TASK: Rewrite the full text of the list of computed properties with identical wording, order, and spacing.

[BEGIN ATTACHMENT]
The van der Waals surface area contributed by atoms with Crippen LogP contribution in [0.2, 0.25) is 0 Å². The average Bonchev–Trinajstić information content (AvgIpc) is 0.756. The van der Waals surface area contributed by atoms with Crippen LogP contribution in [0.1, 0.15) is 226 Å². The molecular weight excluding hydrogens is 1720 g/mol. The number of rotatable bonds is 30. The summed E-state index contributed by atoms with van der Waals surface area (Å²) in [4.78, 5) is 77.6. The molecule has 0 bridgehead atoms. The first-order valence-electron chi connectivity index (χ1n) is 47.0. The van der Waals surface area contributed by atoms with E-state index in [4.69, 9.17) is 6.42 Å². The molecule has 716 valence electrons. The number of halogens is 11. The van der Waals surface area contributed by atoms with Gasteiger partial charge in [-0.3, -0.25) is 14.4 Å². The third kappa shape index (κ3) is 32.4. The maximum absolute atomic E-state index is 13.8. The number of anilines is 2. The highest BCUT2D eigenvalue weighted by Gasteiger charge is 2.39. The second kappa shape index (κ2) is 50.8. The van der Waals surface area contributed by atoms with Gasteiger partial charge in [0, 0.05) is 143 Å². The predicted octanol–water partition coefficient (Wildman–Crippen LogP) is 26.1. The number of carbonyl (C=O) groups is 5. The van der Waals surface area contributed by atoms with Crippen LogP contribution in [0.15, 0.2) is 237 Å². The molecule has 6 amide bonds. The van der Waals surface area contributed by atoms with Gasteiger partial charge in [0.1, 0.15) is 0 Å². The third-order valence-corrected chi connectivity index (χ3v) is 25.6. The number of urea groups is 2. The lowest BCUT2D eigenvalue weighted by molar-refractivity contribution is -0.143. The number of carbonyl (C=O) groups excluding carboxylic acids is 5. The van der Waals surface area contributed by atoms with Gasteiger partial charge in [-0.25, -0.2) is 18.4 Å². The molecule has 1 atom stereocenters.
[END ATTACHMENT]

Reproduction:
The van der Waals surface area contributed by atoms with Crippen LogP contribution in [0.2, 0.25) is 0 Å². The average Bonchev–Trinajstić information content (AvgIpc) is 0.756. The van der Waals surface area contributed by atoms with Crippen LogP contribution in [0.1, 0.15) is 226 Å². The molecular weight excluding hydrogens is 1720 g/mol. The number of rotatable bonds is 30. The summed E-state index contributed by atoms with van der Waals surface area (Å²) in [4.78, 5) is 77.6. The molecule has 0 bridgehead atoms. The first-order valence-electron chi connectivity index (χ1n) is 47.0. The van der Waals surface area contributed by atoms with E-state index in [4.69, 9.17) is 6.42 Å². The molecule has 716 valence electrons. The number of halogens is 11. The van der Waals surface area contributed by atoms with Gasteiger partial charge in [-0.3, -0.25) is 14.4 Å². The third kappa shape index (κ3) is 32.4. The maximum absolute atomic E-state index is 13.8. The number of anilines is 2. The highest BCUT2D eigenvalue weighted by Gasteiger charge is 2.39. The second kappa shape index (κ2) is 50.8. The van der Waals surface area contributed by atoms with Gasteiger partial charge in [0, 0.05) is 143 Å². The predicted octanol–water partition coefficient (Wildman–Crippen LogP) is 26.1. The number of carbonyl (C=O) groups is 5. The van der Waals surface area contributed by atoms with Crippen LogP contribution in [0.15, 0.2) is 237 Å². The molecule has 6 amide bonds. The van der Waals surface area contributed by atoms with Gasteiger partial charge in [0.1, 0.15) is 0 Å². The third-order valence-corrected chi connectivity index (χ3v) is 25.6. The number of urea groups is 2. The lowest BCUT2D eigenvalue weighted by molar-refractivity contribution is -0.143. The number of carbonyl (C=O) groups excluding carboxylic acids is 5. The van der Waals surface area contributed by atoms with Gasteiger partial charge in [-0.25, -0.2) is 18.4 Å². The molecule has 1 atom stereocenters.